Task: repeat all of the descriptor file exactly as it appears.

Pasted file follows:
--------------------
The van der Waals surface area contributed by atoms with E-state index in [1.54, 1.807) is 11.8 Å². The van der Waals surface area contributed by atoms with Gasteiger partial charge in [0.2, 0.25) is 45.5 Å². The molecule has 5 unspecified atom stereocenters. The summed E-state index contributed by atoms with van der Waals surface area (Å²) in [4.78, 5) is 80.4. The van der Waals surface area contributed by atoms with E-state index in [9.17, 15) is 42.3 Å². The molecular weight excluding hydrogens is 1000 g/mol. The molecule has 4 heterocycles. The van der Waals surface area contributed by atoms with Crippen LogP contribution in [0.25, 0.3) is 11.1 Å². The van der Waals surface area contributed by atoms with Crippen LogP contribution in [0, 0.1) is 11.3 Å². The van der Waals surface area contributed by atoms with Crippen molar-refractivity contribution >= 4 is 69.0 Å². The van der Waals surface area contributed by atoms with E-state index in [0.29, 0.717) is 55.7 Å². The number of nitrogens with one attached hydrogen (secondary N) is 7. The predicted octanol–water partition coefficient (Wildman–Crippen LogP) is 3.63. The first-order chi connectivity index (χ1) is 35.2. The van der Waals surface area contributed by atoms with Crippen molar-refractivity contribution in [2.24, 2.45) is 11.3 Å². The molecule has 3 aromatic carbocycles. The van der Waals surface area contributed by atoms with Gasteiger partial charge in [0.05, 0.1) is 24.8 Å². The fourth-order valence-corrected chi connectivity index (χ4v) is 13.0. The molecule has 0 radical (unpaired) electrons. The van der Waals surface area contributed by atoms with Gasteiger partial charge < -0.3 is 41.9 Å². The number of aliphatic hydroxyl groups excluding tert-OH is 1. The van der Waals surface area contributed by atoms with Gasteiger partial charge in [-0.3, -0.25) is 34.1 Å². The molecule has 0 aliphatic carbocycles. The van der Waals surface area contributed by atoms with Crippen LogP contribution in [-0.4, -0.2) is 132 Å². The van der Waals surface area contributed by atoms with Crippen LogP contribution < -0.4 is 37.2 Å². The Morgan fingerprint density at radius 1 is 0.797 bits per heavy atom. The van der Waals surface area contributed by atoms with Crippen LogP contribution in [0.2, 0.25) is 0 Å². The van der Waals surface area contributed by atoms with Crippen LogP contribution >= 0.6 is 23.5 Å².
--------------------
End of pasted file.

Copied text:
The van der Waals surface area contributed by atoms with E-state index in [1.54, 1.807) is 11.8 Å². The van der Waals surface area contributed by atoms with Gasteiger partial charge in [0.2, 0.25) is 45.5 Å². The molecule has 5 unspecified atom stereocenters. The summed E-state index contributed by atoms with van der Waals surface area (Å²) in [4.78, 5) is 80.4. The van der Waals surface area contributed by atoms with E-state index in [9.17, 15) is 42.3 Å². The molecular weight excluding hydrogens is 1000 g/mol. The molecule has 4 heterocycles. The van der Waals surface area contributed by atoms with Crippen LogP contribution in [0.25, 0.3) is 11.1 Å². The van der Waals surface area contributed by atoms with Crippen LogP contribution in [0, 0.1) is 11.3 Å². The van der Waals surface area contributed by atoms with Crippen molar-refractivity contribution >= 4 is 69.0 Å². The van der Waals surface area contributed by atoms with E-state index in [0.29, 0.717) is 55.7 Å². The number of nitrogens with one attached hydrogen (secondary N) is 7. The predicted octanol–water partition coefficient (Wildman–Crippen LogP) is 3.63. The first-order chi connectivity index (χ1) is 35.2. The van der Waals surface area contributed by atoms with Crippen molar-refractivity contribution in [2.24, 2.45) is 11.3 Å². The molecule has 3 aromatic carbocycles. The van der Waals surface area contributed by atoms with Gasteiger partial charge in [0.05, 0.1) is 24.8 Å². The fourth-order valence-corrected chi connectivity index (χ4v) is 13.0. The molecule has 0 radical (unpaired) electrons. The van der Waals surface area contributed by atoms with Gasteiger partial charge < -0.3 is 41.9 Å². The number of aliphatic hydroxyl groups excluding tert-OH is 1. The van der Waals surface area contributed by atoms with Gasteiger partial charge in [-0.3, -0.25) is 34.1 Å². The molecule has 0 aliphatic carbocycles. The van der Waals surface area contributed by atoms with Crippen LogP contribution in [-0.4, -0.2) is 132 Å². The van der Waals surface area contributed by atoms with Crippen LogP contribution < -0.4 is 37.2 Å². The Morgan fingerprint density at radius 1 is 0.797 bits per heavy atom. The van der Waals surface area contributed by atoms with Crippen LogP contribution in [0.2, 0.25) is 0 Å². The van der Waals surface area contributed by atoms with Crippen LogP contribution >= 0.6 is 23.5 Å².